Each record of table 200 includes a product identifier field 210 that uniquely identifies a product distributed by toll station 100 and a corresponding record of table 200. Product description field 212 stores a brief description of the product associated with a record of inventory table 200. Inventory table 200 also includes available inventory field 214 for storing a quantity of available items associated with product identifier 210. Available inventory field 214 is updated by an operator upon stocking toll station 100 to reflect the number of items stocked. Program 800 includes processing instructions for updating available inventory field 214 upon each sale of a product, in order to maintain an accurate indication of the quantity of every product. Inventory table 200 further includes price field 216 representing the sale price or rental fee for the associated product.
Referring now to FIG. 3, the contents of exemplary account table 300 are illustrated. Account table 300 includes fields for storing an account identifier 310, an account balance 312, a first product preference 314 and a second product preference 316. Every record of account table 300 is associated with a customer account that is identified by account identifier field 310. Account balance field 312 stores a monetary balance corresponding to the associated account. Product preference fields 314 and 316 store data representing the preferred products of the owner of the associated account. Any number of product preferences could be stored in the table 300.
FIG. 4 illustrates the contents of an exemplary transaction table 400 stored by data storage device 128 of the present invention. Each record of the transaction table 400 represents a sale completed by toll station 100. Transaction table 400 contains fields for an account identifier 410, a first product selection 412, a first product price 414, a second product selection 416, a second product price 418 and a total price 420.
Account identifier field 410 stores the account identifier of a consumer purchasing at least one product from toll station 100. Account identifier 410 is preferably received from a transceiver associated with the consumer's vehicle and is verified with reference to account table 300. Product selection fields 412 and 416 store the product identifiers corresponding to the products purchased by the consumer. Product price fields 414 and 418 represent the price corresponding to product selections 412 and 416, respectively. Total price field 420 represents the total purchase price for the transaction (i.e. the sum of product price fields 414 and 418).
Although an exemplary transaction table 400 is illustrated as containing data for up to two product selections, one of ordinary skill will appreciate that more or fewer product selections may be associated with a single transaction record. It should be noted that there may be various means for recording and tracking transactions.
Referring now to FIG. 5, there is illustrated the contents of an exemplary rental table 500 stored by storage device 128 of the present invention. Each record of the transaction table 500 represents a rental transaction processed by toll station 100. Rental table 500 contains fields for an account identifier 510, a product rented 512, a date/time rented 514, a date/time returned 516, a rental fee 518, an extra fee 520 and a total cost 522.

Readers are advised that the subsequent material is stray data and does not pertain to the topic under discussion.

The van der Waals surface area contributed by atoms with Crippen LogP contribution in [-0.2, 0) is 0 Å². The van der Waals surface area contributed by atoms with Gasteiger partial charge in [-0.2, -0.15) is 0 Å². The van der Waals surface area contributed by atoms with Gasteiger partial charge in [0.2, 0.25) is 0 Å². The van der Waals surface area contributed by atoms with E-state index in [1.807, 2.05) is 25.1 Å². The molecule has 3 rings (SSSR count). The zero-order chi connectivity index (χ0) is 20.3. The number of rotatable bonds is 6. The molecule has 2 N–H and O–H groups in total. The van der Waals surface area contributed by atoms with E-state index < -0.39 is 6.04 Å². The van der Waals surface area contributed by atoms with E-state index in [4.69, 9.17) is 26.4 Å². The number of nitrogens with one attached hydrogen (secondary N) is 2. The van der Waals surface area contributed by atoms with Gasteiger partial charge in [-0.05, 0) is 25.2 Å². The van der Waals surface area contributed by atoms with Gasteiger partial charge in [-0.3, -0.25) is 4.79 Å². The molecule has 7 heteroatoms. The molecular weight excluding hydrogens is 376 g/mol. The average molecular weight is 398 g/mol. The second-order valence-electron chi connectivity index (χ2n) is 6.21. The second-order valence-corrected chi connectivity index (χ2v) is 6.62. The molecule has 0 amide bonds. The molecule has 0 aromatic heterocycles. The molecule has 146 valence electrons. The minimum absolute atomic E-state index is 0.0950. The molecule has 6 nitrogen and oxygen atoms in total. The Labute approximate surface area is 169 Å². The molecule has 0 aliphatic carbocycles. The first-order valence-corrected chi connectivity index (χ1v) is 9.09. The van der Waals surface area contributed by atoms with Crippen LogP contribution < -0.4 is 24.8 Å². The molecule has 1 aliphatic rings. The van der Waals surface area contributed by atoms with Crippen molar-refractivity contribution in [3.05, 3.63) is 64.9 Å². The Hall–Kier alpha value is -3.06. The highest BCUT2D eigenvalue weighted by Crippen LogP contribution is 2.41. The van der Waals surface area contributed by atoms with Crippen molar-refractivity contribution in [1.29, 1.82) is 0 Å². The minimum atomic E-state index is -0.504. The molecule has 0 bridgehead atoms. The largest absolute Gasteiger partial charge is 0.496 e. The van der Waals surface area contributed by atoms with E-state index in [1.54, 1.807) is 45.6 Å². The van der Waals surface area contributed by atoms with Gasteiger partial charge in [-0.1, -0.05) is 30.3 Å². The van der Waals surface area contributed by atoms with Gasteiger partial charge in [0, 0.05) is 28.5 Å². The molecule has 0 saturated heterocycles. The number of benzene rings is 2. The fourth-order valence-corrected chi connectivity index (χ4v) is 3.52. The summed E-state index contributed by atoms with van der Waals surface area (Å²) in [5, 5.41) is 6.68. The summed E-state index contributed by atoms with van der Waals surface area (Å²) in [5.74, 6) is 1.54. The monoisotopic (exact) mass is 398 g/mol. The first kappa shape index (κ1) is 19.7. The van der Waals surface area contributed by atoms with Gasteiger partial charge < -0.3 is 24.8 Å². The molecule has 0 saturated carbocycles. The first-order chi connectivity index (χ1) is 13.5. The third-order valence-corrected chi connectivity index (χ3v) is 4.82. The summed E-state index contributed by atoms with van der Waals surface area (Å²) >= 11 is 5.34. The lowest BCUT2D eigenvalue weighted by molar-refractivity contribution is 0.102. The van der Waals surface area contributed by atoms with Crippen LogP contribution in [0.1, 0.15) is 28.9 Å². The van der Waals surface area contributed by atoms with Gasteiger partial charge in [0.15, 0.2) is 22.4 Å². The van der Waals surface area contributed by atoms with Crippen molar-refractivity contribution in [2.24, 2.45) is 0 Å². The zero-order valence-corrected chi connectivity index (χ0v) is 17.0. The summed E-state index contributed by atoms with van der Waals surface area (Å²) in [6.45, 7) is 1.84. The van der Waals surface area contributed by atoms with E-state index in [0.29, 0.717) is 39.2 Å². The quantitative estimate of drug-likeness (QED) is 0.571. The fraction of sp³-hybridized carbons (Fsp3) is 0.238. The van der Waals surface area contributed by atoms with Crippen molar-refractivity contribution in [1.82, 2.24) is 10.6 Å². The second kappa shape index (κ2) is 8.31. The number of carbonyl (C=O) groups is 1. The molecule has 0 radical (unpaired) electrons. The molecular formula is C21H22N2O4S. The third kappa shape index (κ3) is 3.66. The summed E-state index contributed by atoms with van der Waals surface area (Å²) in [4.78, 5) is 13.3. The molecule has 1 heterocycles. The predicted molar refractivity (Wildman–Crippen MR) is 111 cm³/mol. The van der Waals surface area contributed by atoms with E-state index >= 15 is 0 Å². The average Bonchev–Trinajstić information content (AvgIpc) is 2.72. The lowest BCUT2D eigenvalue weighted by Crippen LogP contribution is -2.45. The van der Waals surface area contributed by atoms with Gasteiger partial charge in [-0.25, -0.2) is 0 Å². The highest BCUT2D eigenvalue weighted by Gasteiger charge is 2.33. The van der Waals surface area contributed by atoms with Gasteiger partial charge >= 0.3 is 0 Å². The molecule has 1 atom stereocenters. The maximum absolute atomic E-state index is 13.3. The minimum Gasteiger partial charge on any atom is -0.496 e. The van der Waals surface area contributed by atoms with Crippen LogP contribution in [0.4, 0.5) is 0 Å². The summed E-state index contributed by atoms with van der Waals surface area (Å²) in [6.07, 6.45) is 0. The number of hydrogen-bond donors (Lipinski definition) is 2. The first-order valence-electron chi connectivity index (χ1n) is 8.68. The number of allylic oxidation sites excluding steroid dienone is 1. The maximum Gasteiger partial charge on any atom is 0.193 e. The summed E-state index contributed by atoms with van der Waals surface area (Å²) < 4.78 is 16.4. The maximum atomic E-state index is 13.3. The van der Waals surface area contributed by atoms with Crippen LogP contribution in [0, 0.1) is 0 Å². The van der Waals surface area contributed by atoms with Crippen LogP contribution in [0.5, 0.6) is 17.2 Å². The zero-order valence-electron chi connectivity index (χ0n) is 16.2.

Account identifier field 510 stores the account identifier of a consumer renting a product at toll station 100. Account identifier 510 is received from a transceiver associated with the consumer's vehicle and is verified with reference to account table 300. Product rented field 512 stores the product identifier corresponding to the product rented by the consumer. Date/time rented field 514 and date/time returned field 516 store time-stamps indicating when the product was distributed and returned, respectively. Rental fee field 518 represents the standard cost of renting the product for a specific time period. In the event a rented product is retained by a consumer for longer than the standard time period, extra fee field 520 may be used to impose late fees or other penalties, such as a penalty due to damage. Total cost field 522 represents the total fee amount incurred by the consumer for the rental transaction (i.e. the sum of fee fields 518 and 520). In one embodiment, the total cost of a rented product is determined by the amount of time that the product was in the consumer's possession. For example, product rental fees may accrue per-hour, per-day, etc. Upon returning a product, the processor 110 may determine a price based on the amount of time that the product was rented for, in accordance with the associated billing scheme. In another embodiment a product rental fee is determined by the distance that a consumer travelled while in possession of the rented product. This information may be derived through the use of Global Positioning System (GPS) data, odometer readings, or by determining the distance between the toll stations at which the product was rented and returned. One of ordinary skill in the art will understand that many billing schemes may be implemented by toll station 100.